Will and Bobby Wrote Something: Part One

On WBKE, Bobby and I have made reference to different scripts that we’ve written, and on the banner of our website, we call ourselves writers, but none of our writing is available anywhere (aside from bullshit about being fat/going bald). From around 2005 to 2011, Bobby and I were co-writers on a number of different concepts, none of which ever went anywhere. Most of them were awful, some of them had merit, and all of them are completely unrealistic right now.

I’m going to start putting them online.

On the 1st of the month, every month, until I run out of material, come here to see a new script, treatment, or concept for the TV shows, movies, and comic books that Bobby and I (sort of) created.

The first piece of material I’m going to post is from the second project Bobby and I really put effort into. There are things that came before this, and I’ll touch on those eventually, but what I’m writing about today is a really great concept that Bobby and I unfortunately came up with a few years too late.

On Episode 12 of the podcast, Bobby and I had Mike Costa and Matt Battaglia on the show and we started to tell this story:

After Bobby and I came up with our first concept for a TV show, a concept that I still fucking love to this day, we were doing research about how to pitch a show. What we read was that, if you are lucky enough to get a meeting, you should go in to the room with not just one but two concepts. The rationale is that, if the network likes you as a writer but maybe they’re already working on a similar project (or maybe they just don’t like that first idea), they’ll be interested to hear what else you have to offer.

In the beginning of 2010, Bobby and I started trying to figure out another show to write. We had already come up with a comedy, and we wanted to branch out.

Eventually, we realized that the only genre you couldn’t really find on TV was horror. I’ve always been a huge horror-nut, and Bobby was into it, so we just had to figure out what sort of horror we wanted to do.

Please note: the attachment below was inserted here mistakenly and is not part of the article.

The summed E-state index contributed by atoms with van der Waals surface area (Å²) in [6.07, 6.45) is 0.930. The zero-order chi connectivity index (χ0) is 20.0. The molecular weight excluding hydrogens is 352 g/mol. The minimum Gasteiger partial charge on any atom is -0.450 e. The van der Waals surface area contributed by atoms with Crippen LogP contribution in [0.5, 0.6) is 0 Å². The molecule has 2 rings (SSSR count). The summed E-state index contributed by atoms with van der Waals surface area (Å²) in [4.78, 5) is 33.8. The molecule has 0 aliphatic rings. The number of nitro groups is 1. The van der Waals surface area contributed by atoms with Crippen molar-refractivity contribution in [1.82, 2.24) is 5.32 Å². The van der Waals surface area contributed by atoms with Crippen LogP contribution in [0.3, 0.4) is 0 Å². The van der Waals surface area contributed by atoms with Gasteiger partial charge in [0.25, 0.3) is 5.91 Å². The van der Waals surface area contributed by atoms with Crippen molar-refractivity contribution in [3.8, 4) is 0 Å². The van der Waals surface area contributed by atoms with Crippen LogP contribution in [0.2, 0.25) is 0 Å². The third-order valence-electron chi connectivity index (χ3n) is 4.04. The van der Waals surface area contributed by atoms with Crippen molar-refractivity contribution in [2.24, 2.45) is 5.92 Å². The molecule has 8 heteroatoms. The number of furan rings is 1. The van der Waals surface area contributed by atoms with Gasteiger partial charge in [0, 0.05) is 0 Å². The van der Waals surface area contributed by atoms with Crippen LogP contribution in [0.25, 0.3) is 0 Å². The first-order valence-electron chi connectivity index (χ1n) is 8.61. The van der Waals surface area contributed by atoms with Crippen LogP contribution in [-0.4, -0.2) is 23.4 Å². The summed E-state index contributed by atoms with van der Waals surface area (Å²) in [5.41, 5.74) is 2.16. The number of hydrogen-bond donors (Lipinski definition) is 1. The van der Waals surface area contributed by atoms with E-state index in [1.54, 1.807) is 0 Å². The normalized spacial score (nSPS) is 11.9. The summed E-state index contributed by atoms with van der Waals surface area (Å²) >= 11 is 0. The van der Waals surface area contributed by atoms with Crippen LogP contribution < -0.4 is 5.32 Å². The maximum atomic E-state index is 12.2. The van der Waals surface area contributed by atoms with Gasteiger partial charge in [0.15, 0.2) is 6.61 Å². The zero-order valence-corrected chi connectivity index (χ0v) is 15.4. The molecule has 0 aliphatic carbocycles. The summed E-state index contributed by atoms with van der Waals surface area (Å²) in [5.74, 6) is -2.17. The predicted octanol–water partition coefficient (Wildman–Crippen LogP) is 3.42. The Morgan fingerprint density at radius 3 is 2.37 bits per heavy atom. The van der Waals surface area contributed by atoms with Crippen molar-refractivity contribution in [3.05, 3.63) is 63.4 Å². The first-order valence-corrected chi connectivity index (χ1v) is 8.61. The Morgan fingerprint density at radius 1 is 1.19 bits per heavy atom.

Vampires had already been fucked by the Twilight series, serial killers were (and are) overdone, and we’ve always been huge fans of the George Romero zombie movies (Night/Dawn/Day of the Living Dead),  so ultimately that’s what we went with.

At the time, it felt so fucking brilliant, simple, and obvious. There had never been a television zombie story! It makes perfect fucking sense: zombie movies are commentaries on society. They have a message hidden under all the fucked up biting and gore. More than that, it seemed like a brilliant idea to have a cast of characters that a viewer would grow to love. We’d show them learn about the monsters, try to adapt, have leadership struggles, and try to find a way to survive. It was brilliant. We came up with a unique, clever, new version of zombies, and started writing immediately.

We wrote a treatment, which lays out the overall concept, the characters, the threat, and where the show would go, and we wrote a short script that could serve as a bite-sized representation of the tone. Then we wrote another.

Previously with our comedy show, we’d tried to film a pilot. Realizing that it would be risky and expensive to film this new zombie show, we had an idea:

Instead of filming anything, we decided to have the script made into a comic book.

Movies and TV shows commonly use storyboards to show the progression of a scene. They’re lightly drawn representations of how the show will be shot. We just wanted to push that idea further. With a comic you could get the mood, the timing, you could show how the world would feel. I was excited. Again, this was before the big zombie-boom and it seemed like we had stumbled across television gold.

I told Mike Costa about the idea to make a comic of our script. He’s a graphic designer who had made a few things for me before, and I thought he might be interested. He suggested that I bring the idea to Matt Battaglia instead, saying that it was something that Matt might be more interested in.

I met with Matt at a bar and explained the entire show to him. I read him parts of the treatment. I showed him pages of the script, he nodded along, he was interested, and then he asked me if I’d ever heard of The Walking Dead.

He told me all about it: an ongoing horror story. A cast of characters with conflicts who grow and change. It was announced as a TV show. Based on a comic book.

Maybe somewhere in the back of my mind I’d heard that. Maybe we did inadvertently steal the concept, but I really don’t think so. I think we just had the same idea way too late.

It’s also not like we’d have made the show if it weren’t for The Walking Dead. We were (are) just two goofy guys who no one has ever heard of.

We’re not so delusional as to think we’d have been kings off the concept.

It was just a weird coincidence.

It happens.

The most fucking absurd, goofy, cartoonish, and annoying thing? The name of the show we came up with. After telling Bobby and me about The Walking Dead, Matt Battaglia agreed to  draw a potential page from the book.

I’ll post scripts starting next month, but for now, look at this amazing, simple, subtle page.

I love it.

He did a great job.

Now look at the fucking name:

The Dead Don't Walk

Feel free to leave a comment or email about how unoriginal and stupid we are. And click here to go to Part Two!